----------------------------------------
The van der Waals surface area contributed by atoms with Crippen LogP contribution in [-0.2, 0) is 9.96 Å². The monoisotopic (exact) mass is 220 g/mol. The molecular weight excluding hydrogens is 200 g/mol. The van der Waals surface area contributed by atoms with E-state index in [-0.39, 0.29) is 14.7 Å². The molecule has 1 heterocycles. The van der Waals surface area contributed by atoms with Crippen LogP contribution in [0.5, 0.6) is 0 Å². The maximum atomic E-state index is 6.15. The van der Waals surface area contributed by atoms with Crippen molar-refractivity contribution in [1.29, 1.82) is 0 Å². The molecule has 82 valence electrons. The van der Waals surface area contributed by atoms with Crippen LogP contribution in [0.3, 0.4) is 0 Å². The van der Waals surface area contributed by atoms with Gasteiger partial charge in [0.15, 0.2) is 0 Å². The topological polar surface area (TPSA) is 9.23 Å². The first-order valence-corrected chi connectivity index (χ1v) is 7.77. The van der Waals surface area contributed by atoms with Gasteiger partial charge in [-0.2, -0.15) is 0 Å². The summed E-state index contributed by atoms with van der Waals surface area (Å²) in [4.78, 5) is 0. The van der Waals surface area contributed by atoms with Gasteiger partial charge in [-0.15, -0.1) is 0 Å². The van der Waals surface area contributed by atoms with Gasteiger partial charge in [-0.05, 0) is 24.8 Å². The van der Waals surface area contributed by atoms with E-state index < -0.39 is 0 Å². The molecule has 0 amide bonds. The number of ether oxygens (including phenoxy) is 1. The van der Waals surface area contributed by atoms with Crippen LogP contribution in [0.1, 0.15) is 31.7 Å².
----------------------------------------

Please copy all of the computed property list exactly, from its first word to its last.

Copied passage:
The van der Waals surface area contributed by atoms with Crippen LogP contribution in [-0.2, 0) is 9.96 Å². The monoisotopic (exact) mass is 220 g/mol. The molecular weight excluding hydrogens is 200 g/mol. The van der Waals surface area contributed by atoms with E-state index in [-0.39, 0.29) is 14.7 Å². The molecule has 1 heterocycles. The van der Waals surface area contributed by atoms with Crippen LogP contribution in [0.5, 0.6) is 0 Å². The maximum atomic E-state index is 6.15. The van der Waals surface area contributed by atoms with Crippen molar-refractivity contribution in [1.29, 1.82) is 0 Å². The molecule has 82 valence electrons. The van der Waals surface area contributed by atoms with Crippen LogP contribution in [0.3, 0.4) is 0 Å². The van der Waals surface area contributed by atoms with Gasteiger partial charge in [0.15, 0.2) is 0 Å². The topological polar surface area (TPSA) is 9.23 Å². The first-order valence-corrected chi connectivity index (χ1v) is 7.77. The van der Waals surface area contributed by atoms with Gasteiger partial charge in [-0.2, -0.15) is 0 Å². The summed E-state index contributed by atoms with van der Waals surface area (Å²) in [4.78, 5) is 0. The van der Waals surface area contributed by atoms with Gasteiger partial charge in [-0.15, -0.1) is 0 Å². The van der Waals surface area contributed by atoms with Gasteiger partial charge in [-0.05, 0) is 24.8 Å². The van der Waals surface area contributed by atoms with E-state index < -0.39 is 0 Å². The molecule has 0 amide bonds. The number of ether oxygens (including phenoxy) is 1. The van der Waals surface area contributed by atoms with Crippen LogP contribution in [0.1, 0.15) is 31.7 Å².